What they said about Giovanni Bonello’s Histories of Malta Confessions and Transgressions – Volume Nine –
A book can say as much about his author as it does about is subject. The subject of Histories of Malta Vol.9 is expressed in its subtitle Confessions and Transgressions, but where are the characteristics of Bonello to be found? Late last year, Giovanni Bonello was awared the accolade “Man of the year” by a local publication. This was a rare opportunity for some to get to know him better, thank to a follow-up interviem – an opportunity to asses how mmuch of an author’s character and life-story can be found in his writing. Bonello stives to fight historical injustice and discrimination by bringing out of oblivion facts and personages generally ignored by other researchers. This is a recurring theme in the series which delves into what at times seem trivial and inconsequential topics. But the brilliant intuition behind this is that, white history might be enacted by the great, their performence might be quite dull without colourful background against which it is enacted. It is this background that Bonello brings to life.When Bonello declares that he did not want to study law, but wanted eigther to study art history or live the life of a “vague and blissful vagabond”, he reveals a definitely romantic streak – in this sense, an awarness of his deeper emotions. Without this romantic side, he would never have decoded the hidden meaning behind what he himself refers to as “margin doodle”. There can be ni doubt that much of the authors is reflected in his writing. Giovanni Bonello carries his 72 years very well. He declares that he entends to keep writing and now that his work at the European Court of Human Rights is concluded, it is hoped he will find more time to dedicate to his writings. Joe Azzopardi in Vigilio.
Some weeks ago the ninth volume of the series of Histories of Malta, whose author is Judge Giovanni Bonello, was launched.By means of this book he is introducing more superlative work to all those who have at heart the history of our nation and our fathers. recently I met Judge Giovanni Bonello and we spoke at length about his researches that are leading to the writing of other innovative work which are filling up the gaps that still exist in the history of our country. These are all stories that are deing told for the first time, illustrated by hundreds of pictures the larger part of which have never published before. Joe Mikallef in In-Nazzjon.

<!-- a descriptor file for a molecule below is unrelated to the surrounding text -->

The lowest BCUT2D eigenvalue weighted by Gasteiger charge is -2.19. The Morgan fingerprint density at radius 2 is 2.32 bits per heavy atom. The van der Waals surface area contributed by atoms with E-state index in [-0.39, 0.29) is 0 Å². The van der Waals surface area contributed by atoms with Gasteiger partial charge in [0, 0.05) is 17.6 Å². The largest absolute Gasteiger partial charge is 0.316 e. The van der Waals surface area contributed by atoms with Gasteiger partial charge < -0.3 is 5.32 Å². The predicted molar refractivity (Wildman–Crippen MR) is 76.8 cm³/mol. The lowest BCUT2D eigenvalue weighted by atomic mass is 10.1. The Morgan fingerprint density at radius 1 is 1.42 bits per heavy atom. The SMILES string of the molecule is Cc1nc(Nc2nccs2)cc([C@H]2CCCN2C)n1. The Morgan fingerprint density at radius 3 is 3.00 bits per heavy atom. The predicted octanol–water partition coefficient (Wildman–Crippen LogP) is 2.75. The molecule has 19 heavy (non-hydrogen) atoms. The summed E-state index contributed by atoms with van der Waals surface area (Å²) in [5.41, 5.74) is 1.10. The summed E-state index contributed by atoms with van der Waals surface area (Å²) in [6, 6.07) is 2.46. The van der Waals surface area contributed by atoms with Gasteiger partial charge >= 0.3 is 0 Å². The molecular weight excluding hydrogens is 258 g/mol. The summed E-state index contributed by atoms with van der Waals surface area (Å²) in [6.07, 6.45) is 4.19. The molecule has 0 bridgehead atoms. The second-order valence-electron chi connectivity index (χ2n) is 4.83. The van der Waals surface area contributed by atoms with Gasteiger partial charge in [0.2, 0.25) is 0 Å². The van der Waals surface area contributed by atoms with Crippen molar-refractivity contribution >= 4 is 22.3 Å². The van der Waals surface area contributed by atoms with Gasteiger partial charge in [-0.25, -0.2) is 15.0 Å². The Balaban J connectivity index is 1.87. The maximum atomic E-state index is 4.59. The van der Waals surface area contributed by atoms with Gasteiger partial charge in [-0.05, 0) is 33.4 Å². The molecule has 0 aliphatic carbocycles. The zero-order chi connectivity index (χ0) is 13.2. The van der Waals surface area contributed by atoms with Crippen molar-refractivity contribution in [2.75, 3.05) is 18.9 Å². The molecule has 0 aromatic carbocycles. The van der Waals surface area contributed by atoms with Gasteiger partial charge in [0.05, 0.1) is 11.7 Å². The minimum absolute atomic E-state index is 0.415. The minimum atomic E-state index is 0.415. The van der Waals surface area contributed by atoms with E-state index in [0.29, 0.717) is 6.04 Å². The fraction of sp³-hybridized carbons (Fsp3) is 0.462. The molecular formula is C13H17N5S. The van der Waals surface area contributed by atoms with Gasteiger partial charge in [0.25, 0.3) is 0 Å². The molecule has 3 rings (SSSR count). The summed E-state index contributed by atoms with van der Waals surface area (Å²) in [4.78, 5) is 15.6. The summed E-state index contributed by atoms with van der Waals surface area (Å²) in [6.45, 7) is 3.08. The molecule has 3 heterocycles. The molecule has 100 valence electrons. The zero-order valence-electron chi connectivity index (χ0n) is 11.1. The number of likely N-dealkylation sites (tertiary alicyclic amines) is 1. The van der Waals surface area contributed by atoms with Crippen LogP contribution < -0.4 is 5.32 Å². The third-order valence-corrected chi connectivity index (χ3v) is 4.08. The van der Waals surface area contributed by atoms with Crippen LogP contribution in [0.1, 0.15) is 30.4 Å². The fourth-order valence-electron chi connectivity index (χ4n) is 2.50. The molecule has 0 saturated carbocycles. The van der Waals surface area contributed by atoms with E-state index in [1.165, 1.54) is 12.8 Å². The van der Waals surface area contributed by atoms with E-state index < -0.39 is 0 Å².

Giovanni Bonello’s latest volume, the nith in the splendid series of his Histories of Malta confirms, if any confirmation were need, that the author has not lost his Midas touch. At one touch of his hand, dusty pages from heavy, almost illegible tomes, are transmuted into sheets of glistening gold. What makes them so popular is the writer’s elegant wit and that quality, alas too rare within our islands, that refuses to take oneself seriously. all to often, authors put on academic growns, straighten their looks before they lecture down to us from the jeights of Olympus. This is definitely not the case with Judge Bonello who has a most healthy attitude that refuses to see oneself as a Messiah ready with a pat solution. If only all the autorities around were to e infected with even a slight dose, Malta would be a far, bar better place to live. Unfortunatly most of us seem to have been too well inoculated against this condition. Nowhere more than here can Bonello’s gently selt-mockery be enjoyed better! With a luminous law career stretching over 50 years both locally and particularly in the European Court of Human Rights, anybody would be expected to ponificate and allow us to pick up the crums of his knowledge. Not so Dr. Bonello who sees his law career as possibly to due ‘flawed genetic engineering’ and ‘loving parental arm twisting’. Still, his epic contribution to the defence of human rights in times of democratic twilight will long be cherished by all men of good will. One feels that Malta would have been much different, and definitely not better, had there not been Bonello’s contributions. Bonello does the work of an alchemist by transforming dull base metal into gold. His keen eye led him to see method in this madness and his truly fascinating in the Order of Malta’s Legacy to the Maltese Language. This is a paper to delight all those with even a faint interest in the historical developments about this language of ourr … a paper rich in anecdotal descriptions which makes for easy and intringuing reading. Louis J.Scerri for The Sunday Times of Malta.
Another very good read. Following a formula well tried in the previous volumes, this consist of a collection of fifteen self-contained chapters which can be read on their own and in any order. First Sunday.